Writing: For Self, not Sales

“Better to write for yourself and have no public, than to write for the public and have no self.”
~Cyril Connolly

Writers, take those words to heart.

Painting The Writing Master by Thomas Eakins

"Painting the Writing Master." Image care of Wikimedia Commons.

I know many of you come to the pen with big dreams—sometimes those big dreams include fat wallets, legions of fawning women (or sparkling vampires, as you will), and possibly an honorary lifetime supply of Captain Morgan’s finest. Well I’m probably not the first to tell you, but kiddies, one writer to another, let me just say, that’s not the way of the world—and if that is your sole interest in this art, I think you may wish to consider a new career path. Quickly.

While I’m not saying the former examples couldn’t happen (sans sparkling vampires, at least as far as I know. Call the cops if a pale lad covered in glitter shows up on your doorstep though—garlic optional), in the real world, it’s unlikely. In fact, these days, it’s a miracle for most writers to even make it into a steady career. I don’t say it to be harsh. It’s simple fact. Writing is a big dollar business for publishers—not for writers. Writers, more often than not, turn to their writing as a second job. Their passionate job. The work that gives their lives meaning.

But still, a second job.

Writing is not about money. It’s not even about fame. Writing, in its purest form, is art—no different from the portraits in the Metropolitan Museum of Art, the sculptures of the Frederick Meijer Gardens, and so on. It is art with a pen, rather than the hammer or the brush. While these things can produce the other two, they should be undertaken for a love of the craft, and the howling of the soul.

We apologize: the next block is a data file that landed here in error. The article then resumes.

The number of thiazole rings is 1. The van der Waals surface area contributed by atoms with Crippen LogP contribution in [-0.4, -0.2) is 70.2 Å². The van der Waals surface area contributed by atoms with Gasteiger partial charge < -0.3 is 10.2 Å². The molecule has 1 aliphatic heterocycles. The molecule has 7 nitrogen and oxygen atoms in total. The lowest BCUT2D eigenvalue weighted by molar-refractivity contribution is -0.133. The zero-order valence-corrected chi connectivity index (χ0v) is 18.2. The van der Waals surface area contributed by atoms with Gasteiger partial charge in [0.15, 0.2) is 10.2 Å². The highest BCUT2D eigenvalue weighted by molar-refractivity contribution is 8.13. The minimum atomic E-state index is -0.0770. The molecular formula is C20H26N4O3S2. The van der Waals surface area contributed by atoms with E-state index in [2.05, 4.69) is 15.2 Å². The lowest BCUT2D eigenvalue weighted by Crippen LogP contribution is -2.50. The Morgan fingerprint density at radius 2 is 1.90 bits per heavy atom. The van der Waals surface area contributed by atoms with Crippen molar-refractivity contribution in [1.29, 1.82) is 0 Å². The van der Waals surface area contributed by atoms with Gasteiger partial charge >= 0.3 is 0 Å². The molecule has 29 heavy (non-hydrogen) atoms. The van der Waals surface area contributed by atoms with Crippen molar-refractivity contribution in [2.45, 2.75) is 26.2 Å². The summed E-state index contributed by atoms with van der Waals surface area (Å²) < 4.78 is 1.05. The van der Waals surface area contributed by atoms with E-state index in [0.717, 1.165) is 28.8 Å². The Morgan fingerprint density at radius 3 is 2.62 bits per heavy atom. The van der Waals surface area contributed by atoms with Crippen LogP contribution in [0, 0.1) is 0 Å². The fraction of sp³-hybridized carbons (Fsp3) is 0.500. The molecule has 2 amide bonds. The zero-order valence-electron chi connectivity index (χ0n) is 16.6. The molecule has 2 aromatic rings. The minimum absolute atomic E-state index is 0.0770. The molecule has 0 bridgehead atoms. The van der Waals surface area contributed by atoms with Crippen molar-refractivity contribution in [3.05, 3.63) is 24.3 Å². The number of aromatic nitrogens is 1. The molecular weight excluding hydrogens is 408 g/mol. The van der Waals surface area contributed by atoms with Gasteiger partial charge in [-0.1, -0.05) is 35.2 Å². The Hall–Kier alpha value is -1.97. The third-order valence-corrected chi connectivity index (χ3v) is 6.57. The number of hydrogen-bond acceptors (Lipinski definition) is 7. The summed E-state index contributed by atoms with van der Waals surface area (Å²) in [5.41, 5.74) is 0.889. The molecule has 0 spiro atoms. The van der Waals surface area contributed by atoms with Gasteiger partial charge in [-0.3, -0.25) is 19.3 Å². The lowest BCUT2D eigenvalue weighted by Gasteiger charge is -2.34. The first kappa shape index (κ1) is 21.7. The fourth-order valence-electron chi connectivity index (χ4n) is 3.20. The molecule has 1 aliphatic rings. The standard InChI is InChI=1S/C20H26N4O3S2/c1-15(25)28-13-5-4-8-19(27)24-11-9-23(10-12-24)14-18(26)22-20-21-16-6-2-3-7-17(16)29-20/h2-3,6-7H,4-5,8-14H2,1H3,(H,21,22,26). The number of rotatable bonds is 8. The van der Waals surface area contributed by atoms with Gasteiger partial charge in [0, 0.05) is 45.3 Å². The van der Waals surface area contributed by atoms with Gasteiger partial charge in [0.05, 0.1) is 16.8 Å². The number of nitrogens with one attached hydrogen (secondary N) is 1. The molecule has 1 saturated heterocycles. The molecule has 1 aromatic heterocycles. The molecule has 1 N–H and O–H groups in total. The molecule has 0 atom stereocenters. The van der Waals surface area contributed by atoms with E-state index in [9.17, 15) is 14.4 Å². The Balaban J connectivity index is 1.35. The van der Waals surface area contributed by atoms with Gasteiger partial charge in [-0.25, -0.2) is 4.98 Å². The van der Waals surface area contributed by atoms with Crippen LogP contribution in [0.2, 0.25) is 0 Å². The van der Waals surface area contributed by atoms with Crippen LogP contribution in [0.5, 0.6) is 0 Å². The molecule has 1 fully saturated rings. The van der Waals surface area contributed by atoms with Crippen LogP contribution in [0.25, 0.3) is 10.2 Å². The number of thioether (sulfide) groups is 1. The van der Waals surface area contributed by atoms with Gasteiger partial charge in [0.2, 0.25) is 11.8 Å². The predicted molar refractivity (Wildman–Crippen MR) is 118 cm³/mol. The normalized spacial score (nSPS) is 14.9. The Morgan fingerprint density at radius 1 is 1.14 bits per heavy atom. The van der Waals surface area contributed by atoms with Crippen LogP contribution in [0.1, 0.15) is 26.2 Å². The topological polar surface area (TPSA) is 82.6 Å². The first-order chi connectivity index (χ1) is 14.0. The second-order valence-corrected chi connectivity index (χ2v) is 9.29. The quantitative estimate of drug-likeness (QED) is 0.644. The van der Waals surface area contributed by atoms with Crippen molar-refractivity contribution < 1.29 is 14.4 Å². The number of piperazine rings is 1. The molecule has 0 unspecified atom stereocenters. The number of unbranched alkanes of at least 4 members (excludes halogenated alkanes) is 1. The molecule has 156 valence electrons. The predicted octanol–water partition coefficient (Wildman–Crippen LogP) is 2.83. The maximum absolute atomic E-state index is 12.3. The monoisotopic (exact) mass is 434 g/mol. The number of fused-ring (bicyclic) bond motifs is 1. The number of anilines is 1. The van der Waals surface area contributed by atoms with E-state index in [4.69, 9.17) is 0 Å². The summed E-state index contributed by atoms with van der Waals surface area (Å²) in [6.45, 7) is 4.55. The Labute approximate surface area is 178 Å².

Yes, howl. Like a werewolf. If writing doesn’t stir the primal in you, if it doesn’t roar through you with all the power of a freight train, if the thought of never writing again—regardless of whether anyone ever would or could lay eyes upon it—doesn’t crunch your soul into a knot, than perhaps you should re-evaluate what you are doing.

Why do you write?

Do you write for your family? What about fame? The almighty dollar? Or do you write because the sun rises in the morning, sets in the evening, and leaves starlight to bathe the night in silver?

It is that intrinsic to my own nature—and to my sanity. What does writing mean to you?

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Doctor’s Order: A Little Self-Respect

Henry Wadsworth Longfellow, image care of Wikimedia Commmons

Though imagination and creativity form the bread and butter of the writer’s world, there is no greater shield at their disposal than self-respect. If you write, you will be met with criticisms, with ridicule, with doubt. The writer needs to be able to stand against them, to take their words in stride yet have the power and the faith in themselves that they might continue on…

“Self-respect cannot be hunted.  It cannot be purchased.  It is never for sale.  It cannot be fabricated out of public relations.  It comes to us when we are alone, in quiet moments, in quiet places, when we suddenly realize that, knowing the good, we have done it; knowing the beautiful, we have served it; knowing the truth we have spoken it.” 
~Whitney Griswold

“Better to write for yourself and have no public, than to write for the public and have no self.” 
~Cyril Connolly

“He that respects himself is safe from others; he wears a coat of mail that none can pierce.” 
~Henry Wadsworth Longfellow